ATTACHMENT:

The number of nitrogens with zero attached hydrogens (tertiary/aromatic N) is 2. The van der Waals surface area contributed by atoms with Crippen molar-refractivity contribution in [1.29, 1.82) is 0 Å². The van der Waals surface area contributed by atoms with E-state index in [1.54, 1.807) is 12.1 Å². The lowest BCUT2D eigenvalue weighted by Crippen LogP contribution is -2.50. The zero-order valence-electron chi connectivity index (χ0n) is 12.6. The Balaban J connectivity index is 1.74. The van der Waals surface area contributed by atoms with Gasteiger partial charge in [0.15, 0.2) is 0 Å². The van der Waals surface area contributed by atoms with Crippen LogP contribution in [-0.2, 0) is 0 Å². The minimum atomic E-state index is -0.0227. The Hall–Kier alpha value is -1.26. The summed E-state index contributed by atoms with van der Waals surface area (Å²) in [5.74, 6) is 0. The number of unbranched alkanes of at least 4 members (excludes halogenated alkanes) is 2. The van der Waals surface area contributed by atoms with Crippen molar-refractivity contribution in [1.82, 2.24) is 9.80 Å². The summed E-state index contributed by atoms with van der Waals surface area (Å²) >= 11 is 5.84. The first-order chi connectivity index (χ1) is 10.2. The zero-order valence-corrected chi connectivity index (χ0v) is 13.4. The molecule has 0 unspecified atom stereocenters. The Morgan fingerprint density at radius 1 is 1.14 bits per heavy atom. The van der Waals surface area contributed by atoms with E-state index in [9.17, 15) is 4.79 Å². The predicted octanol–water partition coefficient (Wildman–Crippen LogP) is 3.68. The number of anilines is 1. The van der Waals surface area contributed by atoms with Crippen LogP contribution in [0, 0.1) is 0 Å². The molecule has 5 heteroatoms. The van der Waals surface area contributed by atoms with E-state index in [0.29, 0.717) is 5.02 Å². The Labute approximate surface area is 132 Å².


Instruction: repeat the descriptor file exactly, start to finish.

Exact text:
The number of nitrogens with zero attached hydrogens (tertiary/aromatic N) is 2. The van der Waals surface area contributed by atoms with Crippen molar-refractivity contribution in [1.29, 1.82) is 0 Å². The van der Waals surface area contributed by atoms with E-state index in [1.54, 1.807) is 12.1 Å². The lowest BCUT2D eigenvalue weighted by Crippen LogP contribution is -2.50. The zero-order valence-electron chi connectivity index (χ0n) is 12.6. The Balaban J connectivity index is 1.74. The van der Waals surface area contributed by atoms with Gasteiger partial charge in [0.15, 0.2) is 0 Å². The van der Waals surface area contributed by atoms with Crippen LogP contribution in [-0.2, 0) is 0 Å². The minimum atomic E-state index is -0.0227. The Hall–Kier alpha value is -1.26. The summed E-state index contributed by atoms with van der Waals surface area (Å²) in [5.74, 6) is 0. The number of unbranched alkanes of at least 4 members (excludes halogenated alkanes) is 2. The van der Waals surface area contributed by atoms with Crippen molar-refractivity contribution in [1.82, 2.24) is 9.80 Å². The summed E-state index contributed by atoms with van der Waals surface area (Å²) >= 11 is 5.84. The first-order chi connectivity index (χ1) is 10.2. The zero-order valence-corrected chi connectivity index (χ0v) is 13.4. The molecule has 0 unspecified atom stereocenters. The Morgan fingerprint density at radius 1 is 1.14 bits per heavy atom. The van der Waals surface area contributed by atoms with E-state index in [9.17, 15) is 4.79 Å². The predicted octanol–water partition coefficient (Wildman–Crippen LogP) is 3.68. The number of anilines is 1. The van der Waals surface area contributed by atoms with Crippen LogP contribution in [0, 0.1) is 0 Å². The molecule has 5 heteroatoms. The van der Waals surface area contributed by atoms with E-state index in [0.29, 0.717) is 5.02 Å². The Labute approximate surface area is 132 Å².